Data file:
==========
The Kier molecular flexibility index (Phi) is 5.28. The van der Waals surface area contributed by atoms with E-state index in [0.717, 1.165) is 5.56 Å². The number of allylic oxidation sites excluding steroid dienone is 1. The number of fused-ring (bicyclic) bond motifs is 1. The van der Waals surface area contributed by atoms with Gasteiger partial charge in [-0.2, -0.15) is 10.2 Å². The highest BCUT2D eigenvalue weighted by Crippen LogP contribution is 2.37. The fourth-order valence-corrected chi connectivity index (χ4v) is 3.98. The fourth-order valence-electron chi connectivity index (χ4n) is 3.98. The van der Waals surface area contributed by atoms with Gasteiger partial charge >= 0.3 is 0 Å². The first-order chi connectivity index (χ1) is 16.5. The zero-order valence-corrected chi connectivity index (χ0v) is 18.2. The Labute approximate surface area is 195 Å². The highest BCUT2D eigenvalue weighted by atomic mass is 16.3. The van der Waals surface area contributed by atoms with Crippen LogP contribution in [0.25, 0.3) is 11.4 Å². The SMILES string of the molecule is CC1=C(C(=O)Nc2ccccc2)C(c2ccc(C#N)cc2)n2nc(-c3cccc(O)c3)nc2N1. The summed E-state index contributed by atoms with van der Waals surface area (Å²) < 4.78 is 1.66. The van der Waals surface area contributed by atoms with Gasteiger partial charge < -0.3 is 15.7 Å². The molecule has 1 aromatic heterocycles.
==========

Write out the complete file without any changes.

The Kier molecular flexibility index (Phi) is 5.28. The van der Waals surface area contributed by atoms with E-state index in [0.717, 1.165) is 5.56 Å². The number of allylic oxidation sites excluding steroid dienone is 1. The number of fused-ring (bicyclic) bond motifs is 1. The van der Waals surface area contributed by atoms with Gasteiger partial charge in [-0.2, -0.15) is 10.2 Å². The highest BCUT2D eigenvalue weighted by Crippen LogP contribution is 2.37. The fourth-order valence-corrected chi connectivity index (χ4v) is 3.98. The fourth-order valence-electron chi connectivity index (χ4n) is 3.98. The van der Waals surface area contributed by atoms with Gasteiger partial charge >= 0.3 is 0 Å². The first-order chi connectivity index (χ1) is 16.5. The zero-order valence-corrected chi connectivity index (χ0v) is 18.2. The Labute approximate surface area is 195 Å². The highest BCUT2D eigenvalue weighted by atomic mass is 16.3. The van der Waals surface area contributed by atoms with Crippen LogP contribution in [0.25, 0.3) is 11.4 Å². The SMILES string of the molecule is CC1=C(C(=O)Nc2ccccc2)C(c2ccc(C#N)cc2)n2nc(-c3cccc(O)c3)nc2N1. The summed E-state index contributed by atoms with van der Waals surface area (Å²) < 4.78 is 1.66. The van der Waals surface area contributed by atoms with Gasteiger partial charge < -0.3 is 15.7 Å². The molecule has 1 aromatic heterocycles.